Space Telescope Science Institute, Baltimore
February 20, 2004
New Clues About The Nature Of Dark Energy:
Einstein May Have Been Right After All
The good news from NASA's Hubble Space Telescope is Einstein was right -- maybe.
A strange form of energy called "dark energy" is looking a little more like the repulsive force Einstein theorized in an attempt to balance the universe against its own gravity. Even if Einstein turns out to be wrong, the universe's dark energy probably won't destroy the universe any sooner than about 30 billion years from now, say Hubble researchers.
"Right now we're about twice as confident as before that Einstein's cosmological constant is real, or at least dark energy does not appear to be changing fast enough (if at all) to cause an end to the universe anytime soon," said Adam Riess of the Space Telescope Science Institute, Baltimore.
Riess used Hubble to find nature's own "weapons of mass destruction," very distant supernovae that exploded when the universe was less than half its current age. The apparent brightness of a certain type of supernova gives cosmologists a way to measure the expansion rate of the universe at different times in the past.
Riess and other astronomers transformed Hubble into a supernova search engine, discovering 42 new supernovae, including six of the seven most distant known.
Cosmologists understand almost nothing about dark energy even though it appears to comprise about 70 percent of the universe. They are desperately seeking to uncover its two most fundamental properties: its strength and its permanence.
In a paper to be published in the Astrophysical Journal, Riess and his collaborators have made the first meaningful measurement of the second property, its permanence.
Currently, there are two leading interpretations for the dark energy, as well as many more exotic possibilities. It could be an energy percolating from empty space as Einstein's theorized "cosmological constant," an interpretation that predicts dark energy is
unchanging and of a prescribed strength.
An alternative possibility is that dark energy is associated with a changing energy field dubbed "quintessence." This field would be causing the current acceleration -- a milder version of the inflationary episode from which the early universe emerged.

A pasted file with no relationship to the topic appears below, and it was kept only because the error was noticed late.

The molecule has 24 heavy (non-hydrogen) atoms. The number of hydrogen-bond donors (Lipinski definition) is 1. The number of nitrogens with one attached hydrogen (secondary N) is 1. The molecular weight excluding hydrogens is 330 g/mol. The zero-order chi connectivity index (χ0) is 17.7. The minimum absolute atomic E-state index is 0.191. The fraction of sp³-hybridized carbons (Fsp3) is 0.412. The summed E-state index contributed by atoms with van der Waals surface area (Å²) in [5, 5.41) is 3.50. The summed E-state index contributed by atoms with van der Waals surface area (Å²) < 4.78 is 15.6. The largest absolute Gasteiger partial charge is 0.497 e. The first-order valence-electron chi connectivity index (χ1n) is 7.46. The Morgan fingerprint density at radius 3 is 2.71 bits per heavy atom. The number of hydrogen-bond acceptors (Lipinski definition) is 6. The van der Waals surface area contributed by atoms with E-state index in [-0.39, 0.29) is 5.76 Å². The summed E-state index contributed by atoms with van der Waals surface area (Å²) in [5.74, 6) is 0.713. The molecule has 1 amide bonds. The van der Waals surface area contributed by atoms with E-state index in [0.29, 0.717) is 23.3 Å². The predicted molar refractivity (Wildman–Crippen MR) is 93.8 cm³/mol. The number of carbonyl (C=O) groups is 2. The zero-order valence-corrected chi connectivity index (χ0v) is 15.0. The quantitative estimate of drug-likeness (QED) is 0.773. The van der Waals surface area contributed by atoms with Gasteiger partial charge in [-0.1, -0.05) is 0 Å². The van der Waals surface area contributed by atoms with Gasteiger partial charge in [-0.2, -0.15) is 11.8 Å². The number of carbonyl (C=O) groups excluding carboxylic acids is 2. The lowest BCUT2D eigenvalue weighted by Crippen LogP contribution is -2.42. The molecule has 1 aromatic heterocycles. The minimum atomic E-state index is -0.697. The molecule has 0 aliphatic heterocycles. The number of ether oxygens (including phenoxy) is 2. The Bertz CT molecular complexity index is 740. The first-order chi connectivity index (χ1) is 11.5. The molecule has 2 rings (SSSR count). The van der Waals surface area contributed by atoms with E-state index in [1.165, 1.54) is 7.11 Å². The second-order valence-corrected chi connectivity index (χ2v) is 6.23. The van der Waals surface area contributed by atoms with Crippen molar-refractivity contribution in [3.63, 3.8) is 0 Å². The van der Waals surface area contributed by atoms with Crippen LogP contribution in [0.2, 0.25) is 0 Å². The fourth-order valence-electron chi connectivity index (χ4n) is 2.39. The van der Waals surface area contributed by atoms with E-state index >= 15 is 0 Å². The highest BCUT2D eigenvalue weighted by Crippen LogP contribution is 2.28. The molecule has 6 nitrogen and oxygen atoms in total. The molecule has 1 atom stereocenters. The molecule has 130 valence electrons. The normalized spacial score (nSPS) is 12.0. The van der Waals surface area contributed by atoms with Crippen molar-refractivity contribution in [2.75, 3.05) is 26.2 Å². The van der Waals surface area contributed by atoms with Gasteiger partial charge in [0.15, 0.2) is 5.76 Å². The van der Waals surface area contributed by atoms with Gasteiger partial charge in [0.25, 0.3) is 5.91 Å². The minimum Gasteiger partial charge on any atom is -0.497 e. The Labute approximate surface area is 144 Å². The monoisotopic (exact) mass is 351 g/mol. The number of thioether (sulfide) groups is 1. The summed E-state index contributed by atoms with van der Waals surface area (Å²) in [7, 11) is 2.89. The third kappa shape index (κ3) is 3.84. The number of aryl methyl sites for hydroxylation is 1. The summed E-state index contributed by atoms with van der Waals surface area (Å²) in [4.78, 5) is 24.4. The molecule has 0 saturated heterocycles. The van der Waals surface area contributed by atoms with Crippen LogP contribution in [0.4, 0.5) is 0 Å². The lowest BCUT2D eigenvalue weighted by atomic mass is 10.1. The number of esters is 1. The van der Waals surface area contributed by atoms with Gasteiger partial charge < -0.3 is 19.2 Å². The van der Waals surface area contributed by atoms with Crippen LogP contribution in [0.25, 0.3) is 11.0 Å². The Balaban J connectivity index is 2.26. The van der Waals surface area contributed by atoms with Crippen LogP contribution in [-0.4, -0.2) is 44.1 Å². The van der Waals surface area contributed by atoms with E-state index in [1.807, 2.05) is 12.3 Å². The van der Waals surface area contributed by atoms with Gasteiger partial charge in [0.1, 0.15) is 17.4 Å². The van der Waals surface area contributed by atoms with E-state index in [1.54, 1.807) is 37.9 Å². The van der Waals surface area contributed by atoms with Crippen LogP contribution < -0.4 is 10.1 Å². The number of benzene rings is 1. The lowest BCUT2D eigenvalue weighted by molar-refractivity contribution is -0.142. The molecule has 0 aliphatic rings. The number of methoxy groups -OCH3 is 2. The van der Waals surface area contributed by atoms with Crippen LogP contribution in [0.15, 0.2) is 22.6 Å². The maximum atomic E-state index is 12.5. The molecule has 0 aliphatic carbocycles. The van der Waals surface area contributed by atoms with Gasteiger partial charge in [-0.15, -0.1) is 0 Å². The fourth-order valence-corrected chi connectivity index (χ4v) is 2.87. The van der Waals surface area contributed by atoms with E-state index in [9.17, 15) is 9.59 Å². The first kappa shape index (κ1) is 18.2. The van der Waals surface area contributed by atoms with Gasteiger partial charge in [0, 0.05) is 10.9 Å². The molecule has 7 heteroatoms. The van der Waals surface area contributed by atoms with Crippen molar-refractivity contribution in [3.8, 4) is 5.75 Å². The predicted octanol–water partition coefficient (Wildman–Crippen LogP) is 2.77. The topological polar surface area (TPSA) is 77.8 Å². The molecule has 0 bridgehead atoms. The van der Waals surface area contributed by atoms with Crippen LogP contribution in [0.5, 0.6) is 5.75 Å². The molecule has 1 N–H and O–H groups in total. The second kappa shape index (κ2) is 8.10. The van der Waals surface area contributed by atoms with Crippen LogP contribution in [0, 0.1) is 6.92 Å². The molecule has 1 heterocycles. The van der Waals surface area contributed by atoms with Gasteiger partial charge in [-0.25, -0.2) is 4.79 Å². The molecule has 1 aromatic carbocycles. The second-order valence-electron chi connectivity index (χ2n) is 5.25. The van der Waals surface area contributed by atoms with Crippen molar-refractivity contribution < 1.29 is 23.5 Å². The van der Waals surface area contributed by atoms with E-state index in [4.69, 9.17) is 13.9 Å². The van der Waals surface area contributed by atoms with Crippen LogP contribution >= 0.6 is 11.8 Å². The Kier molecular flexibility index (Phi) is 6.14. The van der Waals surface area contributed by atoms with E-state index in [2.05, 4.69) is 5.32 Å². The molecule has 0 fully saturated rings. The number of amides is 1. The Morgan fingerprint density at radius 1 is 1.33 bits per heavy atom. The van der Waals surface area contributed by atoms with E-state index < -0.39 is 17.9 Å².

When astronomers first realized the universe was accelerating, the conventional wisdom was that it would expand forever. However, until we better understand the nature of dark energy -- its properties -- other scenarios for the fate of the universe are possible.
If the repulsion from dark energy is or becomes stronger than Einstein's prediction, the universe may be torn apart by a future "big rip," during which the universe expands so violently that first the galaxies, then the stars, then planets and finally atoms come unglued in a catastrophic end of time. Currently this idea is very speculative, but being pursued by theorists.
At the other extreme, a variable dark energy might fade away and then flip in force such that it pulls the universe together rather than pushing it apart. This would lead to a "big crunch" in which the universe ultimately implodes. "This looks like the least likely scenario at present," said Riess.
Understanding dark energy and determining the universe's ultimate fate will require further observations. Hubble and future space telescopes capable of looking more than halfway across the universe will be needed to achieve the necessary precision. The determination of the properties of dark energy has become the key goal of astronomy and physics today.
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The Space Telescope Science Institute (STScI) is operated by the Association of Universities for Research in Astronomy, Inc. (AURA), for NASA, under contract with the Goddard Space Flight Center, Greenbelt, Md. The Hubble Space Telescope is a project of international cooperation between NASA and the European Space Agency (ESA).
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